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Covid II: Medical Info and Implications


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13 minutes ago, Calm said:

From my Med app...

Is anyone else seeing ads to join Covid studies?  I am seeing a number of them, they seem heavily targeted to minorities and women...at least the ones popping up for me. 
 

 

How does he expect us to get down to the baseline?  

Sometimes it seems like these doctors are confusing "in perfect world..." and "the reality we live in."

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1 hour ago, bluebell said:

How does he expect us to get down to the baseline?  

By following the guidelines.

1 hour ago, bluebell said:

Sometimes it seems like these doctors are confusing "in perfect world..." and "the reality we live in."

I think the reality we live in with people being unwilling (not incapable) of following the guidelines is what is depressing him. 

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46 minutes ago, pogi said:

By following the guidelines.

I think the reality we live in with people being unwilling (not incapable) of following the guidelines is what is depressing him. 

Canada had zero deaths yesterday (I think it was yesterday)....while very different than the US in many ways (though culture in Alberta where we were wasn’t that much different), it shows imo what has happened here wasn’t inevitable to the extent it has. 

Edited by Calm
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7 minutes ago, Calm said:

Canada has zero deaths....

Serious? As in Canada...the whole country...Canada? I had no idea. That is absolutely remarkable.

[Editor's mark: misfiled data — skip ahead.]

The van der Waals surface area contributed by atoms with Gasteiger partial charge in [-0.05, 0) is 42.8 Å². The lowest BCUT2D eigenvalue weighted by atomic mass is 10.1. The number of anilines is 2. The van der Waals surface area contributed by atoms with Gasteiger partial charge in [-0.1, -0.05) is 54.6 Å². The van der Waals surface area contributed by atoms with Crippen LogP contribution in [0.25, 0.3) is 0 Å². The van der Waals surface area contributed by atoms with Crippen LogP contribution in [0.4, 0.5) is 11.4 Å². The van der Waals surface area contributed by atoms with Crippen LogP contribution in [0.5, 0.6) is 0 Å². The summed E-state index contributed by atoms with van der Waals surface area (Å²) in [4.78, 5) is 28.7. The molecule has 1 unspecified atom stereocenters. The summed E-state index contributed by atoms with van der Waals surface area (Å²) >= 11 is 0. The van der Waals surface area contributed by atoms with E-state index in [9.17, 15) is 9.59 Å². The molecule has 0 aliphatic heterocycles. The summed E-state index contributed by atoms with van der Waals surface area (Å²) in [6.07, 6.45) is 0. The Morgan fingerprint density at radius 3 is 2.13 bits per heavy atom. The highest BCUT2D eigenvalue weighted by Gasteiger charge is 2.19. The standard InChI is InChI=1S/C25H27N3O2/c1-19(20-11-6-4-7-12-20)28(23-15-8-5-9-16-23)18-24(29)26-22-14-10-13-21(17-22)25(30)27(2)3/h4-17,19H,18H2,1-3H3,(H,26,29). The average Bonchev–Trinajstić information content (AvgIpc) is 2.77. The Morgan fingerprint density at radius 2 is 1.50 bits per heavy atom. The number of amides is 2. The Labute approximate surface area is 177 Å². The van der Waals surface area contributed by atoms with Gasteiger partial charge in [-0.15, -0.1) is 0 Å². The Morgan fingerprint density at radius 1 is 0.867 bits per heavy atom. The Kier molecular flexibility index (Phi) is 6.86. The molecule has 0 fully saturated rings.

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https://www.cbsnews.com/news/canada-zero-coronavirus-covid-deaths-first-time/

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As of Friday evening, over 6 million people had been tested for COVID-19 in Canada, 2.1% of which came back positive. Some 702 new cases were reported on Friday, but no new deaths, the Public Health Agency of Canada reported. 

Reading this article it appears there was one new death, but a previously reported one was removed as in error, so it zeroed out...so technically one new death. But still remarkable. 

Edited by Calm
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26 minutes ago, Calm said:

https://www.cbsnews.com/news/canada-zero-coronavirus-covid-deaths-first-time/

Reading this article it appears there was one new death, but a previously reported one was removed as in error, so it zeroed out...so technically one new death. But still remarkable. 

That is really impressive  We are close to that many positive cases in Utah alone.  And our counts are relatively low!   

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The death toll from a Maine wedding is growing. The virus toll from a superspreader wedding keeps getting larger. In early August, a couple held a 62-person dinner at an inn in Millinocket, Maine. The occasion has now been labeled a superspreader event, triggering more than 175 infections and leading to five deaths, according to US News & World Report on Tuesday. Infected guests spread the illness, causing secondary outbreaks at the York County Jail and the Maplecrest Rehabilitation and Living Center in Madison in Maine.